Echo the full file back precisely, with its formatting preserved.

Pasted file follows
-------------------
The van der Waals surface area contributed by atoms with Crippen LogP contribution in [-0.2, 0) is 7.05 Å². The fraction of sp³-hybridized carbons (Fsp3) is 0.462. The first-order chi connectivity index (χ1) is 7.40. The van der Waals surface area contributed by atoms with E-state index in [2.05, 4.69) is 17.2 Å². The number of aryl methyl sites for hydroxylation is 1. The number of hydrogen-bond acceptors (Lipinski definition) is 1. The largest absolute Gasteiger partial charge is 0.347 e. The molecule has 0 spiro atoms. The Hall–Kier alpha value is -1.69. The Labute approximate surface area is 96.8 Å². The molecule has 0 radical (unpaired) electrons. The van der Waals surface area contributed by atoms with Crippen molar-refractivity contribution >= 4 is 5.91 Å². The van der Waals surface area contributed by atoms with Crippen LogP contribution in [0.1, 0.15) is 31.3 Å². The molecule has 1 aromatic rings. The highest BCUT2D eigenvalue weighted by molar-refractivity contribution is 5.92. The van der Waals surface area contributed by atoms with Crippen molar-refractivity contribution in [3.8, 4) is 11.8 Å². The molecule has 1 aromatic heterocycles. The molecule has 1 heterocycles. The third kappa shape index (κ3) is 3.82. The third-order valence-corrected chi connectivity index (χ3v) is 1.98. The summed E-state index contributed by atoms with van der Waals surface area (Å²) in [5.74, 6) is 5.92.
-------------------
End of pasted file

The van der Waals surface area contributed by atoms with Crippen LogP contribution in [-0.2, 0) is 7.05 Å². The fraction of sp³-hybridized carbons (Fsp3) is 0.462. The first-order chi connectivity index (χ1) is 7.40. The van der Waals surface area contributed by atoms with E-state index in [2.05, 4.69) is 17.2 Å². The number of aryl methyl sites for hydroxylation is 1. The number of hydrogen-bond acceptors (Lipinski definition) is 1. The largest absolute Gasteiger partial charge is 0.347 e. The molecule has 0 spiro atoms. The Hall–Kier alpha value is -1.69. The Labute approximate surface area is 96.8 Å². The molecule has 0 radical (unpaired) electrons. The van der Waals surface area contributed by atoms with Crippen molar-refractivity contribution >= 4 is 5.91 Å². The van der Waals surface area contributed by atoms with Crippen LogP contribution in [0.1, 0.15) is 31.3 Å². The molecule has 1 aromatic rings. The highest BCUT2D eigenvalue weighted by molar-refractivity contribution is 5.92. The van der Waals surface area contributed by atoms with Crippen molar-refractivity contribution in [3.8, 4) is 11.8 Å². The molecule has 1 aromatic heterocycles. The molecule has 1 heterocycles. The third kappa shape index (κ3) is 3.82. The third-order valence-corrected chi connectivity index (χ3v) is 1.98. The summed E-state index contributed by atoms with van der Waals surface area (Å²) in [5.74, 6) is 5.92.